Affordable housing is hard to come by in the Asian metropolis, and space is at a premium—a situation that inspired one Hong Kong architect to take a drastic, out-of-the-box approach to design options for living in a tiny footprint.
This concept is conceived by James Law of and the housing system is known as the OPod Tube House.
The experimental, low-cost, micro-living housing unit was constructed as a temporary living space for young people, and made from a 2.5-meter-diameter concrete water pipe.
The concept of tiny home took a strong concrete structure and converts it into an apartment for one (or two) with petite living, cooking, and bathroom facilities squeezed inside a 100-square-foot interior. Each tube house is equipped with Smartphone locks for online access.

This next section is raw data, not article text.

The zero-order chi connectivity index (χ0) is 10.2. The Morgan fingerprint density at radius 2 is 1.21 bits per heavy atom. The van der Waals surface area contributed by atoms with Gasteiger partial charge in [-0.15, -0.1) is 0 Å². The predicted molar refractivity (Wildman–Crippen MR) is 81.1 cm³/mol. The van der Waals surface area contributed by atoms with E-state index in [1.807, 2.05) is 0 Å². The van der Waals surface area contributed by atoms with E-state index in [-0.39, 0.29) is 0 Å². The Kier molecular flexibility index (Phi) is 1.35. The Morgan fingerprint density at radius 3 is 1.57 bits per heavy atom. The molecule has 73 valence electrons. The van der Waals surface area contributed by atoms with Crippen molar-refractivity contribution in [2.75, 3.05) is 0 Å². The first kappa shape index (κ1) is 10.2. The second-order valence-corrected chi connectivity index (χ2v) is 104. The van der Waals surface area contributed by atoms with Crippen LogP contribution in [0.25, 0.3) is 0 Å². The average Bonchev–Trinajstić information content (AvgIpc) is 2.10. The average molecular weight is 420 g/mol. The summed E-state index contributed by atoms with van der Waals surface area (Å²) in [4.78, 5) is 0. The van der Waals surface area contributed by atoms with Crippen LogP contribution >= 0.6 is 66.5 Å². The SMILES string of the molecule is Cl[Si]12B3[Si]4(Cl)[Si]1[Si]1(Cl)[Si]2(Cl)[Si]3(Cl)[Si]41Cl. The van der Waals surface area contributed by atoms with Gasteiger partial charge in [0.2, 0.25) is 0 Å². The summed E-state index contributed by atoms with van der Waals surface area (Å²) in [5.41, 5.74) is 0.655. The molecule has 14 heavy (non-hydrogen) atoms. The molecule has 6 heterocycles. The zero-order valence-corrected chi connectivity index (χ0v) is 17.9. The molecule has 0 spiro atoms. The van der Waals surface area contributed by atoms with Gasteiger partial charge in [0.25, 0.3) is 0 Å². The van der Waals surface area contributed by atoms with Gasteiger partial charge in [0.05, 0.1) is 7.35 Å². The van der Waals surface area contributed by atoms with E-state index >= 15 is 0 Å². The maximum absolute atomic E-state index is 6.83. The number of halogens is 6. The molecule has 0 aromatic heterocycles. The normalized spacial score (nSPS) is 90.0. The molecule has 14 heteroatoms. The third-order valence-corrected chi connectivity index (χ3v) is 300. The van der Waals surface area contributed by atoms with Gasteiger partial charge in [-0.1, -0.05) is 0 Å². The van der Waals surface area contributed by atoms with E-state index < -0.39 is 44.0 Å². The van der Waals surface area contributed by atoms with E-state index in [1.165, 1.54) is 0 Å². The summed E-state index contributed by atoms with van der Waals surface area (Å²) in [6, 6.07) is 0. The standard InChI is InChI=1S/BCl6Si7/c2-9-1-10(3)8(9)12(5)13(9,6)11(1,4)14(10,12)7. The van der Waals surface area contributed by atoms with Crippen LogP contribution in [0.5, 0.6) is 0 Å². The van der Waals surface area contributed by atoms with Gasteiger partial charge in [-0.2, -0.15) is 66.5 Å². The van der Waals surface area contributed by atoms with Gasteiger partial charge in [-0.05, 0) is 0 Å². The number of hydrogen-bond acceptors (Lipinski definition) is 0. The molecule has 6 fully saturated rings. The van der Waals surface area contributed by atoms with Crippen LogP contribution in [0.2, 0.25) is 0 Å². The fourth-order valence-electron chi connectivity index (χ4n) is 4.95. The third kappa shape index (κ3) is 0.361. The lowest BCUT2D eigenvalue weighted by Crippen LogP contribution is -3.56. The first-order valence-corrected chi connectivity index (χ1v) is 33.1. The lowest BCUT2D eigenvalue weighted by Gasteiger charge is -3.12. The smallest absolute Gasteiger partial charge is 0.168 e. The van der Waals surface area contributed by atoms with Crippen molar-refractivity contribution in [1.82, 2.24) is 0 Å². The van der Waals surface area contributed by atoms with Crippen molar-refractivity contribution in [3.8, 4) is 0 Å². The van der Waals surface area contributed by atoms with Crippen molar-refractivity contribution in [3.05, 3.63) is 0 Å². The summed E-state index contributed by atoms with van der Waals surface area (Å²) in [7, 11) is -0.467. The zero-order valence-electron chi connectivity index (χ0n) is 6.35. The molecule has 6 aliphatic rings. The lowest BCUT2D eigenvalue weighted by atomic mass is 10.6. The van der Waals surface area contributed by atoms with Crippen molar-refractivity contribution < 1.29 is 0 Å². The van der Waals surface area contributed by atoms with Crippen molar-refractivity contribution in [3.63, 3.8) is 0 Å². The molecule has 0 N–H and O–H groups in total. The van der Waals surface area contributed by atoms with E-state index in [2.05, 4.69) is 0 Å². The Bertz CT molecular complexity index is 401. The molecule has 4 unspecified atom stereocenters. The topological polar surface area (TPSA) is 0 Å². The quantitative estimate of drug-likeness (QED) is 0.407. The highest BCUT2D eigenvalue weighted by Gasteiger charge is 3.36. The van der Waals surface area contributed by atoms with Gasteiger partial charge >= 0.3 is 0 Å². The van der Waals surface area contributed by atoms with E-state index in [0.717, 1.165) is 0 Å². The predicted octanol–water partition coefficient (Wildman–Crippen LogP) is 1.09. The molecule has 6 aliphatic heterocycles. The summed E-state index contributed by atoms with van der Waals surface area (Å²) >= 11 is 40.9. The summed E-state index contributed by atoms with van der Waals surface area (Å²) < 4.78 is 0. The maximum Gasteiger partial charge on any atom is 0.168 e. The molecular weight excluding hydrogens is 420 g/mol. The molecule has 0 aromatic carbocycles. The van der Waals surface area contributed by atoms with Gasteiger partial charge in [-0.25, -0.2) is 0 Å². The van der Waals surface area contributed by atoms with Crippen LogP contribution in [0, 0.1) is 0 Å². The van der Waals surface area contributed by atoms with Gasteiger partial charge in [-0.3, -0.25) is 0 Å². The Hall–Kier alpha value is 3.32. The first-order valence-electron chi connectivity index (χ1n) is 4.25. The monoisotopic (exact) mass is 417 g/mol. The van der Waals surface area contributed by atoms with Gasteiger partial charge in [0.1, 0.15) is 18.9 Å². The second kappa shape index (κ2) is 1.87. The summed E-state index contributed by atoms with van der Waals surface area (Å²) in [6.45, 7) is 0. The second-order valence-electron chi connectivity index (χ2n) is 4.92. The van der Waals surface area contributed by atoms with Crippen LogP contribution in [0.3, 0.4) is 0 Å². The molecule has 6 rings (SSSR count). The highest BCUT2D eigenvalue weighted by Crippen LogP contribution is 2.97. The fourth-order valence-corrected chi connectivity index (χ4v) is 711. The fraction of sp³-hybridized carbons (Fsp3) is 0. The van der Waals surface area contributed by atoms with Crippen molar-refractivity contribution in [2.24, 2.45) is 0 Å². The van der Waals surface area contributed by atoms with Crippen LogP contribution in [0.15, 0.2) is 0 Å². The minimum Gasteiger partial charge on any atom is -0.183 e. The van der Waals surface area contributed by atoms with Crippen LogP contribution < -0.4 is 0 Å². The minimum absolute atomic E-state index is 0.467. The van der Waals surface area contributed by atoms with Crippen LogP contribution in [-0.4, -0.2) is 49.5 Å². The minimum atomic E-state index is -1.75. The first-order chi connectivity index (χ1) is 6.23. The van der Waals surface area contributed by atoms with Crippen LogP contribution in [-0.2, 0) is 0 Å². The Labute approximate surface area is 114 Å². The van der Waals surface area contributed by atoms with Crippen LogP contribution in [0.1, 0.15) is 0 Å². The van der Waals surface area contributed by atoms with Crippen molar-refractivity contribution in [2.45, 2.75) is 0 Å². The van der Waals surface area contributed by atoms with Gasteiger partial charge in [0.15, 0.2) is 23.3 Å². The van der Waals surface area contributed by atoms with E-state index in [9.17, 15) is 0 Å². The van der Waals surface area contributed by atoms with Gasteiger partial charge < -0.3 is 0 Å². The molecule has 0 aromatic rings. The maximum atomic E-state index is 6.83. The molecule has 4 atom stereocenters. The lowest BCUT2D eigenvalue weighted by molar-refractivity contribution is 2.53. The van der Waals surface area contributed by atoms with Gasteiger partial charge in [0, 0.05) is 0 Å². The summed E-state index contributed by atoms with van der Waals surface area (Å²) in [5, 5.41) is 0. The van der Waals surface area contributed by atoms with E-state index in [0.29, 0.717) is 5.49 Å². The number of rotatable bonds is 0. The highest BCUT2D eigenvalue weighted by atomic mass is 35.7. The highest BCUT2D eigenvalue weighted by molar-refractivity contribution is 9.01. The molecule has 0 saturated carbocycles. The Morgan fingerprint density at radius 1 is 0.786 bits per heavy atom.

It is completely space-saving, micro-living furniture has been built into the side of the pipe to make the interiors feel a wee bit roomier. The pipes can be stacked to become a low-rise building as part of a modular community. Not much is needed in the way of construction, making quick-and-easy installation possible.
The OPod can also be conveniently relocated to different sites. The structure is able to fill the gaps between existing buildings, allowing it to be tucked into locations where traditional construction is not an option.